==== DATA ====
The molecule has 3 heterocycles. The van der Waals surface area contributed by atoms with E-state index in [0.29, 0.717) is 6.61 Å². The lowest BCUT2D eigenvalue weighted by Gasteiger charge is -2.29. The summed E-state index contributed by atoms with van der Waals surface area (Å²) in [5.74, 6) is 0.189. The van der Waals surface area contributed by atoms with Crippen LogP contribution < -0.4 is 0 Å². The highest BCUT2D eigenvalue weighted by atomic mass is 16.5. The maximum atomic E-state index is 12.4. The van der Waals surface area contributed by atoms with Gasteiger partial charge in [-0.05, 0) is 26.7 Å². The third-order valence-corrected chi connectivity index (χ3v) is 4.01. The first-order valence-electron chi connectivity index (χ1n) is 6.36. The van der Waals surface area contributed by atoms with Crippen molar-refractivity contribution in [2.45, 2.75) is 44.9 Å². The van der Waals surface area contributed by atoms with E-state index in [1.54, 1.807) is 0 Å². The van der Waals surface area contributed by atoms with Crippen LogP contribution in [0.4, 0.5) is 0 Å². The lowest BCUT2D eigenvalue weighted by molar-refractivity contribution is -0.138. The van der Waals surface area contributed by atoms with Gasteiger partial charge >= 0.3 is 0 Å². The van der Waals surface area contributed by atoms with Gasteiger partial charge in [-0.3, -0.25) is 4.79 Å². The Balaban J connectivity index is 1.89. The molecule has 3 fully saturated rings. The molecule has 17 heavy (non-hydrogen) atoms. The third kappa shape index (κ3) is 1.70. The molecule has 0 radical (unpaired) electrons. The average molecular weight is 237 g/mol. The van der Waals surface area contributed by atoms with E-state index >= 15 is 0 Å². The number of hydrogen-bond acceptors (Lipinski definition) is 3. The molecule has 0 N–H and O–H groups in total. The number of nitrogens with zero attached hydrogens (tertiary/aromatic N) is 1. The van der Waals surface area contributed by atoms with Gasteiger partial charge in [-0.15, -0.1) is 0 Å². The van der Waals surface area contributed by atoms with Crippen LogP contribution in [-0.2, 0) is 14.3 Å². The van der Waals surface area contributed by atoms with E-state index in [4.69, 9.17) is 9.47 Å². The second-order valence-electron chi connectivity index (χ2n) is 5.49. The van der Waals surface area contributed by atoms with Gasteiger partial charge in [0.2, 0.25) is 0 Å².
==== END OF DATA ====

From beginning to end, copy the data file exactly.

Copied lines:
The molecule has 3 heterocycles. The van der Waals surface area contributed by atoms with E-state index in [0.29, 0.717) is 6.61 Å². The lowest BCUT2D eigenvalue weighted by Gasteiger charge is -2.29. The summed E-state index contributed by atoms with van der Waals surface area (Å²) in [5.74, 6) is 0.189. The van der Waals surface area contributed by atoms with Crippen LogP contribution < -0.4 is 0 Å². The highest BCUT2D eigenvalue weighted by atomic mass is 16.5. The maximum atomic E-state index is 12.4. The van der Waals surface area contributed by atoms with Gasteiger partial charge in [-0.05, 0) is 26.7 Å². The third-order valence-corrected chi connectivity index (χ3v) is 4.01. The first-order valence-electron chi connectivity index (χ1n) is 6.36. The van der Waals surface area contributed by atoms with Crippen molar-refractivity contribution in [2.45, 2.75) is 44.9 Å². The van der Waals surface area contributed by atoms with E-state index in [1.54, 1.807) is 0 Å². The van der Waals surface area contributed by atoms with Crippen LogP contribution in [0.4, 0.5) is 0 Å². The lowest BCUT2D eigenvalue weighted by molar-refractivity contribution is -0.138. The van der Waals surface area contributed by atoms with Gasteiger partial charge >= 0.3 is 0 Å². The van der Waals surface area contributed by atoms with Gasteiger partial charge in [-0.3, -0.25) is 4.79 Å². The Balaban J connectivity index is 1.89. The molecule has 3 fully saturated rings. The molecule has 17 heavy (non-hydrogen) atoms. The third kappa shape index (κ3) is 1.70. The molecule has 0 radical (unpaired) electrons. The average molecular weight is 237 g/mol. The van der Waals surface area contributed by atoms with E-state index >= 15 is 0 Å². The number of hydrogen-bond acceptors (Lipinski definition) is 3. The molecule has 0 N–H and O–H groups in total. The number of nitrogens with zero attached hydrogens (tertiary/aromatic N) is 1. The van der Waals surface area contributed by atoms with Gasteiger partial charge in [-0.15, -0.1) is 0 Å². The van der Waals surface area contributed by atoms with Crippen LogP contribution in [-0.2, 0) is 14.3 Å². The van der Waals surface area contributed by atoms with E-state index in [4.69, 9.17) is 9.47 Å². The second-order valence-electron chi connectivity index (χ2n) is 5.49. The van der Waals surface area contributed by atoms with Gasteiger partial charge in [0.2, 0.25) is 0 Å².